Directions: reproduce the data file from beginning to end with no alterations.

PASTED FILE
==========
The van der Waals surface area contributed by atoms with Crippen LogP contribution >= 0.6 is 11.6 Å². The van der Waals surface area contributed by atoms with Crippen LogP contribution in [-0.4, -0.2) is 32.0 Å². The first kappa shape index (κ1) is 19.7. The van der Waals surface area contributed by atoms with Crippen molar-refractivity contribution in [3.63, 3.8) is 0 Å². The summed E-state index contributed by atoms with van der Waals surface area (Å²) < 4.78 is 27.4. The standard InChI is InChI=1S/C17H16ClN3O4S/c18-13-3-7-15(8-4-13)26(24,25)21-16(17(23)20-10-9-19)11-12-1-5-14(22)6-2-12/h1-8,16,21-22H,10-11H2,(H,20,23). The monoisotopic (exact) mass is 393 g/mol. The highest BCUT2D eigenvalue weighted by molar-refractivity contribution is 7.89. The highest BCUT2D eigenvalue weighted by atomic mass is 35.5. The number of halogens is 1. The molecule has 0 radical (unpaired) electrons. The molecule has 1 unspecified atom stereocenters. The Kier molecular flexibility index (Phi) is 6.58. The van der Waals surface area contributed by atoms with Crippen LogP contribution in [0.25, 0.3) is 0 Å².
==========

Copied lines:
The van der Waals surface area contributed by atoms with Crippen LogP contribution >= 0.6 is 11.6 Å². The van der Waals surface area contributed by atoms with Crippen LogP contribution in [-0.4, -0.2) is 32.0 Å². The first kappa shape index (κ1) is 19.7. The van der Waals surface area contributed by atoms with Crippen molar-refractivity contribution in [3.63, 3.8) is 0 Å². The summed E-state index contributed by atoms with van der Waals surface area (Å²) < 4.78 is 27.4. The standard InChI is InChI=1S/C17H16ClN3O4S/c18-13-3-7-15(8-4-13)26(24,25)21-16(17(23)20-10-9-19)11-12-1-5-14(22)6-2-12/h1-8,16,21-22H,10-11H2,(H,20,23). The monoisotopic (exact) mass is 393 g/mol. The highest BCUT2D eigenvalue weighted by molar-refractivity contribution is 7.89. The highest BCUT2D eigenvalue weighted by atomic mass is 35.5. The number of halogens is 1. The molecule has 0 radical (unpaired) electrons. The molecule has 1 unspecified atom stereocenters. The Kier molecular flexibility index (Phi) is 6.58. The van der Waals surface area contributed by atoms with Crippen LogP contribution in [0.25, 0.3) is 0 Å².